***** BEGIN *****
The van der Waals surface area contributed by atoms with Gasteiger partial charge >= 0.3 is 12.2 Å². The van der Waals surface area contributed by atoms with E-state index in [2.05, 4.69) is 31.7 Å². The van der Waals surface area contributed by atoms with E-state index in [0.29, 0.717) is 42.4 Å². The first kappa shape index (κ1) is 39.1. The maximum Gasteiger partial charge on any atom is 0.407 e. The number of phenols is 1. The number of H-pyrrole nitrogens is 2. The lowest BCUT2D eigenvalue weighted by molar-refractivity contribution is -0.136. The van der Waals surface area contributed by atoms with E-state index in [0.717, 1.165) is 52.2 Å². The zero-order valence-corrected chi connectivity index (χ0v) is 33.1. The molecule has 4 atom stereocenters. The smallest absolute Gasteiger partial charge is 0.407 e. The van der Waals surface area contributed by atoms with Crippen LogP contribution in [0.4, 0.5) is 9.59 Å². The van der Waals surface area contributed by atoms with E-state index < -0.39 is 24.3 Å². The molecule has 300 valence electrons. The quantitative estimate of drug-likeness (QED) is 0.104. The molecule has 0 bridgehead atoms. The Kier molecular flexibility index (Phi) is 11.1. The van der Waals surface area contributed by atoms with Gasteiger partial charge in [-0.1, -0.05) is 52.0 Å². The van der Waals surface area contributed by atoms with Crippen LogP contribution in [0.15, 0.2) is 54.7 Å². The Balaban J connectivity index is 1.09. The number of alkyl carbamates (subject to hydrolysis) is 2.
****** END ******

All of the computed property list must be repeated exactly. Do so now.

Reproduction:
The van der Waals surface area contributed by atoms with Gasteiger partial charge >= 0.3 is 12.2 Å². The van der Waals surface area contributed by atoms with E-state index in [2.05, 4.69) is 31.7 Å². The van der Waals surface area contributed by atoms with E-state index in [0.29, 0.717) is 42.4 Å². The first kappa shape index (κ1) is 39.1. The maximum Gasteiger partial charge on any atom is 0.407 e. The number of phenols is 1. The number of H-pyrrole nitrogens is 2. The lowest BCUT2D eigenvalue weighted by molar-refractivity contribution is -0.136. The van der Waals surface area contributed by atoms with E-state index in [0.717, 1.165) is 52.2 Å². The zero-order valence-corrected chi connectivity index (χ0v) is 33.1. The molecule has 4 atom stereocenters. The smallest absolute Gasteiger partial charge is 0.407 e. The van der Waals surface area contributed by atoms with Crippen LogP contribution in [0.4, 0.5) is 9.59 Å². The van der Waals surface area contributed by atoms with E-state index < -0.39 is 24.3 Å². The molecule has 300 valence electrons. The quantitative estimate of drug-likeness (QED) is 0.104. The molecule has 0 bridgehead atoms. The Kier molecular flexibility index (Phi) is 11.1. The van der Waals surface area contributed by atoms with Gasteiger partial charge in [-0.1, -0.05) is 52.0 Å². The van der Waals surface area contributed by atoms with Crippen LogP contribution in [0.15, 0.2) is 54.7 Å². The Balaban J connectivity index is 1.09. The number of alkyl carbamates (subject to hydrolysis) is 2.